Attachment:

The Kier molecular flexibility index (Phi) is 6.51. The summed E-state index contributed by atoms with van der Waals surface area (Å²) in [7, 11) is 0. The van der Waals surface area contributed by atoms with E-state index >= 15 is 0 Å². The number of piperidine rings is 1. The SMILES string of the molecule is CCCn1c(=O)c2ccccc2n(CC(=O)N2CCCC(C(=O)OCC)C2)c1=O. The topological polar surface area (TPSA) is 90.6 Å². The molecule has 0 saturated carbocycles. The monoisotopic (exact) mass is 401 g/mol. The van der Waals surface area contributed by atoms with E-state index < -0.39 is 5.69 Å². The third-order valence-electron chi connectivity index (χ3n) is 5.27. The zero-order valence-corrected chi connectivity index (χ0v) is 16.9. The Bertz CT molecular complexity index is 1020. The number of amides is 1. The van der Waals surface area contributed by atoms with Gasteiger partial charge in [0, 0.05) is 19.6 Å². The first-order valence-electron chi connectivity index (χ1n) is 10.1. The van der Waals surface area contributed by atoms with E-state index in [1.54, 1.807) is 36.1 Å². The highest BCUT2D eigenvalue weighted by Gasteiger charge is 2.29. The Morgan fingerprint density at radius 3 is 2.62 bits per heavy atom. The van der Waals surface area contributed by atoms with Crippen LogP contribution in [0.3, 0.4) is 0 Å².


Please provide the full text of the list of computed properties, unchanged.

The Kier molecular flexibility index (Phi) is 6.51. The summed E-state index contributed by atoms with van der Waals surface area (Å²) in [7, 11) is 0. The van der Waals surface area contributed by atoms with E-state index >= 15 is 0 Å². The number of piperidine rings is 1. The SMILES string of the molecule is CCCn1c(=O)c2ccccc2n(CC(=O)N2CCCC(C(=O)OCC)C2)c1=O. The topological polar surface area (TPSA) is 90.6 Å². The molecule has 0 saturated carbocycles. The monoisotopic (exact) mass is 401 g/mol. The van der Waals surface area contributed by atoms with E-state index < -0.39 is 5.69 Å². The third-order valence-electron chi connectivity index (χ3n) is 5.27. The zero-order valence-corrected chi connectivity index (χ0v) is 16.9. The Bertz CT molecular complexity index is 1020. The number of amides is 1. The van der Waals surface area contributed by atoms with Gasteiger partial charge in [0, 0.05) is 19.6 Å². The first-order valence-electron chi connectivity index (χ1n) is 10.1. The van der Waals surface area contributed by atoms with E-state index in [1.54, 1.807) is 36.1 Å². The highest BCUT2D eigenvalue weighted by Gasteiger charge is 2.29. The Morgan fingerprint density at radius 3 is 2.62 bits per heavy atom. The van der Waals surface area contributed by atoms with Crippen LogP contribution in [0.3, 0.4) is 0 Å².